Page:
The amendment does three things. First, it sets the record straight (in case anyone was confused) that Gilead’s Alabama’s policy is to support “the sanctity of unborn life and the rights of unborn children, including the right to life.” Second, it declares an unborn child entitled to legal rights. Third, it specifically declares that the state’s constitution does not protect a woman’s right to an abortion, nor does it require the funding of an abortion. So basically, in Alabama, fetuses are people. Pregnant women, not so much.
From a legal standpoint, it’s the granting of specific rights to the unborn that has the greatest potential to change the landscape of reproductive freedom in Alabama. And we’re not just talking abortions. If an unborn child is a person entitled to legal rights “in all manners and measures” as the Amendment grants, what’s to stop Alabama from criminalizing contraception? Or allowing pregnant women to be sued – or jailed—for their prenatal nutrition, healthcare, or lifestyle choices? Perhaps most disturbingly, it would open the door for police investigation into every miscarriage and stillbirth – just to be sure that a woman’s womb wasn’t a crime scene. Oh, and if you’re looking for some kind of limiting language – such as a legal distinction for pregnancies resulting from rape or incest, or in cases that risk the mother’s life – you won’t find any in Amendment 2.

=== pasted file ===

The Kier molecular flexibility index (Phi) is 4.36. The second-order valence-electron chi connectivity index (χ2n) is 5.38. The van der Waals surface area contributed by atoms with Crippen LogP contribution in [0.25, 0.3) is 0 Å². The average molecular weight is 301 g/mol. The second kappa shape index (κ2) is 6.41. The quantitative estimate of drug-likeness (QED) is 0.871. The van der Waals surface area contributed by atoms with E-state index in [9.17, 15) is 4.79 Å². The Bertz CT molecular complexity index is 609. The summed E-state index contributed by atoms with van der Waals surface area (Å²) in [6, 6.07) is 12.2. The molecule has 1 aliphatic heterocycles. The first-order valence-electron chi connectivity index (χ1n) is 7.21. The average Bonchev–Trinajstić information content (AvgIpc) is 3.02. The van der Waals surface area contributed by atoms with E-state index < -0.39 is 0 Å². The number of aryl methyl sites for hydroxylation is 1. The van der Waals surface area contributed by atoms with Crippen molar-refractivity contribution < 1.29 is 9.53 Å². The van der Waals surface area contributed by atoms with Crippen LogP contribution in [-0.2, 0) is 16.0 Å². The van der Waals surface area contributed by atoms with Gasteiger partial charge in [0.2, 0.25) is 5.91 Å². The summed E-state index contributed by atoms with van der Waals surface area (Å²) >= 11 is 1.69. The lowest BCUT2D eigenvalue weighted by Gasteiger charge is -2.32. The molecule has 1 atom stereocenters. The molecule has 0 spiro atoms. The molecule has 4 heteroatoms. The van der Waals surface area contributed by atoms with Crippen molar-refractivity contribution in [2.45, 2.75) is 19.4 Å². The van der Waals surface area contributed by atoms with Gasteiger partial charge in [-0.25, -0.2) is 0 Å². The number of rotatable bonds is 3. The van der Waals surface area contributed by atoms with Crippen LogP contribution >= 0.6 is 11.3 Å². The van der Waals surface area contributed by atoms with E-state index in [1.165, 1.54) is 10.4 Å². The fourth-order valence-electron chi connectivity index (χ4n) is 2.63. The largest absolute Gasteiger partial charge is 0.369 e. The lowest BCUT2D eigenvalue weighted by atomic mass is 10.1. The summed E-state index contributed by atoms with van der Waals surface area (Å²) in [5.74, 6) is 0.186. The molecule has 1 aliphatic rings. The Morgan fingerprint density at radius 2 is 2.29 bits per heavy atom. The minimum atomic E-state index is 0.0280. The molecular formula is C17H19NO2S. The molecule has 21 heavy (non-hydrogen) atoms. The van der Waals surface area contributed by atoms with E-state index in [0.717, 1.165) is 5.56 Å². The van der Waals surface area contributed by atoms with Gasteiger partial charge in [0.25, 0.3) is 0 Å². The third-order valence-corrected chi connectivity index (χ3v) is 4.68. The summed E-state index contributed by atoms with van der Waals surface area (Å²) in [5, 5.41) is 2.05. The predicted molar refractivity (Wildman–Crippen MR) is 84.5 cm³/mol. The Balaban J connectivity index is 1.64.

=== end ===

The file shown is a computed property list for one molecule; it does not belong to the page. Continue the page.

While Alabama’s anti-abortion efforts this election cycle were the most dramatic, Oregon and West Virginia weren’t far behind. In West Virginia, voters approved Amendment 1, amending its constitution to eliminate any right to or funding for abortions. Oregon’s voters approved Measure 106, a constitutional amendment to prohibit public state funds from paying for abortion.
In other First Amendment? What First Amendment? news, Alabama also voted 71% to 28% to approve a change to its constitution to authorize the display of the Ten Commandments on public property. If this all sounds a little familiar, it may be because of that time Roy Moore defied a federal order to dismantle a Ten Commandments monument in the rotunda of the Alabama State Supreme Court. Granted, it Alabama’s new amendment doesn’t go as far as Mississippi, which is trying to get children to recite the Ten Commandments every day in the classroom, but give them some time. Perhaps by 2020, Alabama will figure out how to get the unborn registered to vote.
(Photo by Joe Raedle/Getty Images)
This is an opinion piece. The views expressed in this article are those of just the author.